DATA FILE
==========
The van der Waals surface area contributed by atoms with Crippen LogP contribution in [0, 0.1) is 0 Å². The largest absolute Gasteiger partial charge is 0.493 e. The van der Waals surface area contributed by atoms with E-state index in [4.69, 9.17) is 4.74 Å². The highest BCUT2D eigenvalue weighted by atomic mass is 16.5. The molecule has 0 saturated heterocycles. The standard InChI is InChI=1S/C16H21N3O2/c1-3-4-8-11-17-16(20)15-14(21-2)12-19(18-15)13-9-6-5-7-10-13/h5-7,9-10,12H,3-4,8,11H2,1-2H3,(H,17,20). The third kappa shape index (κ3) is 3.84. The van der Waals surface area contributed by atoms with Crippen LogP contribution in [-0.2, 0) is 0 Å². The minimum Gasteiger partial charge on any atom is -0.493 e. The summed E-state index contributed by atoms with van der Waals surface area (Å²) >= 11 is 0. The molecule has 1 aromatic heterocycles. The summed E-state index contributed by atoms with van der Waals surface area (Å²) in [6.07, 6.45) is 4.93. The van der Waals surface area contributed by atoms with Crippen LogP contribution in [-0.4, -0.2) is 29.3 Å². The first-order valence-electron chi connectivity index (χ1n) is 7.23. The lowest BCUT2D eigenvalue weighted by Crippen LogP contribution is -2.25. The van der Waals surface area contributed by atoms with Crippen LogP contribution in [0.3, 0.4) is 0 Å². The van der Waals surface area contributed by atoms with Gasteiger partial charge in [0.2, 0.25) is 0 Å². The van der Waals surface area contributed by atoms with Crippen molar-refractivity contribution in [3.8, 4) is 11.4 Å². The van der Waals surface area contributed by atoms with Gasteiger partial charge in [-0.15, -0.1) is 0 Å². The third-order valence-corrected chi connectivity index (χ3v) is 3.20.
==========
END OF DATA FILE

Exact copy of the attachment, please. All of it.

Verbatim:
The van der Waals surface area contributed by atoms with Crippen LogP contribution in [0, 0.1) is 0 Å². The largest absolute Gasteiger partial charge is 0.493 e. The van der Waals surface area contributed by atoms with E-state index in [4.69, 9.17) is 4.74 Å². The highest BCUT2D eigenvalue weighted by atomic mass is 16.5. The molecule has 0 saturated heterocycles. The standard InChI is InChI=1S/C16H21N3O2/c1-3-4-8-11-17-16(20)15-14(21-2)12-19(18-15)13-9-6-5-7-10-13/h5-7,9-10,12H,3-4,8,11H2,1-2H3,(H,17,20). The third kappa shape index (κ3) is 3.84. The van der Waals surface area contributed by atoms with Crippen LogP contribution in [-0.2, 0) is 0 Å². The minimum Gasteiger partial charge on any atom is -0.493 e. The summed E-state index contributed by atoms with van der Waals surface area (Å²) >= 11 is 0. The molecule has 1 aromatic heterocycles. The summed E-state index contributed by atoms with van der Waals surface area (Å²) in [6.07, 6.45) is 4.93. The van der Waals surface area contributed by atoms with Crippen LogP contribution in [-0.4, -0.2) is 29.3 Å². The first-order valence-electron chi connectivity index (χ1n) is 7.23. The lowest BCUT2D eigenvalue weighted by Crippen LogP contribution is -2.25. The van der Waals surface area contributed by atoms with Crippen LogP contribution in [0.3, 0.4) is 0 Å². The van der Waals surface area contributed by atoms with Gasteiger partial charge in [0.2, 0.25) is 0 Å². The van der Waals surface area contributed by atoms with Crippen molar-refractivity contribution in [3.8, 4) is 11.4 Å². The van der Waals surface area contributed by atoms with Gasteiger partial charge in [-0.15, -0.1) is 0 Å². The third-order valence-corrected chi connectivity index (χ3v) is 3.20.